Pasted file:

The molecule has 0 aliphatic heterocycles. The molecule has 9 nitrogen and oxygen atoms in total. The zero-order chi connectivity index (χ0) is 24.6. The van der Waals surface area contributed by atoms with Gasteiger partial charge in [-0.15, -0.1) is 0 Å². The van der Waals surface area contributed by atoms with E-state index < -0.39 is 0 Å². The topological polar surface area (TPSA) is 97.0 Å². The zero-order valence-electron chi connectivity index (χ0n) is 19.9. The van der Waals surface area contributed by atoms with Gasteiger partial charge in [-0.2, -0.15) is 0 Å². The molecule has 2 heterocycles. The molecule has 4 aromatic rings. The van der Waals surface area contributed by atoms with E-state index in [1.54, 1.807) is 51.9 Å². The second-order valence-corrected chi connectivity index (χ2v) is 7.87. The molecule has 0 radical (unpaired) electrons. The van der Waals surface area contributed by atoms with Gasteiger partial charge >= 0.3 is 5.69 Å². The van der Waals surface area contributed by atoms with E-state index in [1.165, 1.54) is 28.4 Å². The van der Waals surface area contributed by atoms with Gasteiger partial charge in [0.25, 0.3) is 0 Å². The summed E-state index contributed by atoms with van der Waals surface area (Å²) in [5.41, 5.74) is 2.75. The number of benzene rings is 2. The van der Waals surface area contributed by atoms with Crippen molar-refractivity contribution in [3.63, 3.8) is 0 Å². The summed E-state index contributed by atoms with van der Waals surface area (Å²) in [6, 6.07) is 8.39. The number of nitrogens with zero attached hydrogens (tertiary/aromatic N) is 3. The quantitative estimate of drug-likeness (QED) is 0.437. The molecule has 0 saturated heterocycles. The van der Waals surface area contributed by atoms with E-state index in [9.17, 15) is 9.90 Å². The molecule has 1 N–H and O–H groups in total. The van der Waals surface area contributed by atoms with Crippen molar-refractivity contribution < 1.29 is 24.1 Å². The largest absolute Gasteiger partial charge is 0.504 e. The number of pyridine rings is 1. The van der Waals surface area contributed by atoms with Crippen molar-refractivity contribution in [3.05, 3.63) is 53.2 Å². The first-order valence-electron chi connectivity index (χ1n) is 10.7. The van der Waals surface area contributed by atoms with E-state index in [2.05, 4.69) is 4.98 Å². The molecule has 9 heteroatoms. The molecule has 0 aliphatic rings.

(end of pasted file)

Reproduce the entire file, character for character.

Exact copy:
The molecule has 0 aliphatic heterocycles. The molecule has 9 nitrogen and oxygen atoms in total. The zero-order chi connectivity index (χ0) is 24.6. The van der Waals surface area contributed by atoms with Gasteiger partial charge in [-0.15, -0.1) is 0 Å². The van der Waals surface area contributed by atoms with E-state index < -0.39 is 0 Å². The topological polar surface area (TPSA) is 97.0 Å². The zero-order valence-electron chi connectivity index (χ0n) is 19.9. The van der Waals surface area contributed by atoms with Gasteiger partial charge in [-0.2, -0.15) is 0 Å². The molecule has 2 heterocycles. The molecule has 4 aromatic rings. The van der Waals surface area contributed by atoms with E-state index in [1.54, 1.807) is 51.9 Å². The second-order valence-corrected chi connectivity index (χ2v) is 7.87. The molecule has 0 radical (unpaired) electrons. The van der Waals surface area contributed by atoms with Gasteiger partial charge >= 0.3 is 5.69 Å². The van der Waals surface area contributed by atoms with E-state index in [1.165, 1.54) is 28.4 Å². The van der Waals surface area contributed by atoms with Gasteiger partial charge in [0.25, 0.3) is 0 Å². The summed E-state index contributed by atoms with van der Waals surface area (Å²) in [5.41, 5.74) is 2.75. The number of benzene rings is 2. The van der Waals surface area contributed by atoms with Crippen molar-refractivity contribution in [3.63, 3.8) is 0 Å². The summed E-state index contributed by atoms with van der Waals surface area (Å²) in [6, 6.07) is 8.39. The number of nitrogens with zero attached hydrogens (tertiary/aromatic N) is 3. The quantitative estimate of drug-likeness (QED) is 0.437. The molecule has 0 saturated heterocycles. The van der Waals surface area contributed by atoms with E-state index in [9.17, 15) is 9.90 Å². The molecule has 1 N–H and O–H groups in total. The van der Waals surface area contributed by atoms with Crippen molar-refractivity contribution < 1.29 is 24.1 Å². The largest absolute Gasteiger partial charge is 0.504 e. The number of pyridine rings is 1. The van der Waals surface area contributed by atoms with Crippen molar-refractivity contribution in [3.05, 3.63) is 53.2 Å². The first-order valence-electron chi connectivity index (χ1n) is 10.7. The van der Waals surface area contributed by atoms with E-state index in [2.05, 4.69) is 4.98 Å². The molecule has 9 heteroatoms. The molecule has 0 aliphatic rings.